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The American Psychiatric Association (APA) began developing practice guidelines in 1991. Practice guidelines are defined as systematically developed documents in a standardized format that present patient care strategies to assist psychiatrists in clinical decision making. Although APA guidelines may be used for a variety of reasons, their primary purpose is to assist psychiatrists in their care of patients.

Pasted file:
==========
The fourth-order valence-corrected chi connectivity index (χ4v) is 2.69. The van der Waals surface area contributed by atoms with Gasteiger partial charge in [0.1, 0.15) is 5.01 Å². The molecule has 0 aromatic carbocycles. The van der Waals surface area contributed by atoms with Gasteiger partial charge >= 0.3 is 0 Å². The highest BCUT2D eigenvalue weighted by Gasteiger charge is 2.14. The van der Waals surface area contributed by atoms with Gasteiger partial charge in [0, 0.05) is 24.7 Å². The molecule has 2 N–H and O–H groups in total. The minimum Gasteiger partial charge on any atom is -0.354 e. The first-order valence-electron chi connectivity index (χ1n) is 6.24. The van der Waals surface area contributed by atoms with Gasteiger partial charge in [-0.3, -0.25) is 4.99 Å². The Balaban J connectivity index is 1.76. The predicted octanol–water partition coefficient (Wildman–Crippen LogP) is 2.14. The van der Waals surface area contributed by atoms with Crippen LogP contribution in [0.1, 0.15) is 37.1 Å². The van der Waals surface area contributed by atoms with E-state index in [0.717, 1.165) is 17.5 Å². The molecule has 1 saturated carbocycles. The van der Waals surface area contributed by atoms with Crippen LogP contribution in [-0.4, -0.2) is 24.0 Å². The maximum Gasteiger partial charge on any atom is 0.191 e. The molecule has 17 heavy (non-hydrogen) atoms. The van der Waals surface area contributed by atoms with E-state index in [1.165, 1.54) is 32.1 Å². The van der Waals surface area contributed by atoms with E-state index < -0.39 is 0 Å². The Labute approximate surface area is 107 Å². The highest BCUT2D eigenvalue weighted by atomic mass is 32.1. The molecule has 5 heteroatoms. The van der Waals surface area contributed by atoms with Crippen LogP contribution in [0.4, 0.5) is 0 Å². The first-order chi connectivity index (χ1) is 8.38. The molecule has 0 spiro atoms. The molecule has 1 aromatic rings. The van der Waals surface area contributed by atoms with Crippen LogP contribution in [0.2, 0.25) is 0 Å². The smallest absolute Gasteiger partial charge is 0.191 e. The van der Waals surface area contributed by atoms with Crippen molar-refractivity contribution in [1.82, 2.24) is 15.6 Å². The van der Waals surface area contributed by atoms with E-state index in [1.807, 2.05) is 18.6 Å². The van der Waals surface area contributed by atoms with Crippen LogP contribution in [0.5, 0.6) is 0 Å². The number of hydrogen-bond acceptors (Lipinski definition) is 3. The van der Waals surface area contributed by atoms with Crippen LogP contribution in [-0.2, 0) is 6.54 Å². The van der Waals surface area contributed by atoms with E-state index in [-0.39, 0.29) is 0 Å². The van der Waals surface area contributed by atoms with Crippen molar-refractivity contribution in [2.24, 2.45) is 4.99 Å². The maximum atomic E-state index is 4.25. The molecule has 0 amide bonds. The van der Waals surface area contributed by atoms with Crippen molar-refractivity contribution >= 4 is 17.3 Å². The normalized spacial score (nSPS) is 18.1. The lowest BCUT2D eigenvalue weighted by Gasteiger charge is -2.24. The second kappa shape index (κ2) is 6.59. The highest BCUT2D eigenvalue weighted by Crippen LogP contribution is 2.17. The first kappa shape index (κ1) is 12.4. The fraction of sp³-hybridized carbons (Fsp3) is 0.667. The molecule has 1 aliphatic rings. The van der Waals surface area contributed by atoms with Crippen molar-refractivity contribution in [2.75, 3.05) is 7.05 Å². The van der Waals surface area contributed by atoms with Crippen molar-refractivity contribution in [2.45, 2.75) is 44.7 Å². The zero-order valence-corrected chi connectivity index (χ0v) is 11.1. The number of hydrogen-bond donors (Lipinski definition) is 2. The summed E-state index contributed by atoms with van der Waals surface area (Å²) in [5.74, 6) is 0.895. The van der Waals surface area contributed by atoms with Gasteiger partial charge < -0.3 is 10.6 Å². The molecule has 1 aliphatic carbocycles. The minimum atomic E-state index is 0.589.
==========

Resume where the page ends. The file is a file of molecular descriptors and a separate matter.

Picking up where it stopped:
Both the American Medical Association (AMA) and the Institute of Medicine (IOM) have sought to define the key features necessary to ensure that practice guidelines are of high quality. The AMA's attributes apply to the development process, stating that practice parameters or guidelines should 1) be developed by or in conjunction with physician organizations, 2) explicitly describe the methodology and process used in their development, 3) assist practitioner and patient decisions about appropriate health care for specific clinical circumstances, 4) be based on current professional knowledge and reviewed and revised at regular intervals, and 5) be widely disseminated. The IOM's attributes are criteria for evaluating the finished product; these criteria include 1) validity, based on the strength of the evidence, expert judgment, and estimates of health and cost outcomes compared with alternative practices; 2) reliability and reproducibility; 3) clinical applicability and flexibility; 4) clarity; 5) attention to multidisciplinary concerns; 6) timely updates; and 7) documentation. Taken together, the IOM and AMA prescriptives have essentially set national standards for guideline efforts.

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